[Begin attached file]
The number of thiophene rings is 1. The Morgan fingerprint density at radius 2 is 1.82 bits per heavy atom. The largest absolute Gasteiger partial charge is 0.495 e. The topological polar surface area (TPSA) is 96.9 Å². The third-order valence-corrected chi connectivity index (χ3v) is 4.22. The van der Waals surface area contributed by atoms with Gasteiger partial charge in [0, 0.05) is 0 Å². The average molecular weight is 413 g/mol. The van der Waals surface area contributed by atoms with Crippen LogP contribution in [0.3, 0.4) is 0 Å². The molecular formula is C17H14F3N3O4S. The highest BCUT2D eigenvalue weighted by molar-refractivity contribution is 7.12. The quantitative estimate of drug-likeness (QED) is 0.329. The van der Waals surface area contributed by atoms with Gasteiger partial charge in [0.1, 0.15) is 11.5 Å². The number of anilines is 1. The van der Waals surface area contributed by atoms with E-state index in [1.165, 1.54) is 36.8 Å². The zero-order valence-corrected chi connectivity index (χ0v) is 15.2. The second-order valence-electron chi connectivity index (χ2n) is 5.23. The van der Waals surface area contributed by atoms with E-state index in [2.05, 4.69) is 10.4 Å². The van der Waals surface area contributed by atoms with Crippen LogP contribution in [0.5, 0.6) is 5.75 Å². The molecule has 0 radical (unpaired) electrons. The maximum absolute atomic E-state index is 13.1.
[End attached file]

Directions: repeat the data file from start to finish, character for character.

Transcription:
The number of thiophene rings is 1. The Morgan fingerprint density at radius 2 is 1.82 bits per heavy atom. The largest absolute Gasteiger partial charge is 0.495 e. The topological polar surface area (TPSA) is 96.9 Å². The third-order valence-corrected chi connectivity index (χ3v) is 4.22. The van der Waals surface area contributed by atoms with Gasteiger partial charge in [0, 0.05) is 0 Å². The average molecular weight is 413 g/mol. The van der Waals surface area contributed by atoms with Crippen LogP contribution in [0.3, 0.4) is 0 Å². The molecular formula is C17H14F3N3O4S. The highest BCUT2D eigenvalue weighted by molar-refractivity contribution is 7.12. The quantitative estimate of drug-likeness (QED) is 0.329. The van der Waals surface area contributed by atoms with Gasteiger partial charge in [0.1, 0.15) is 11.5 Å². The number of anilines is 1. The van der Waals surface area contributed by atoms with E-state index in [1.165, 1.54) is 36.8 Å². The zero-order valence-corrected chi connectivity index (χ0v) is 15.2. The second-order valence-electron chi connectivity index (χ2n) is 5.23. The van der Waals surface area contributed by atoms with E-state index in [2.05, 4.69) is 10.4 Å². The van der Waals surface area contributed by atoms with Crippen LogP contribution in [0.5, 0.6) is 5.75 Å². The molecule has 0 radical (unpaired) electrons. The maximum absolute atomic E-state index is 13.1.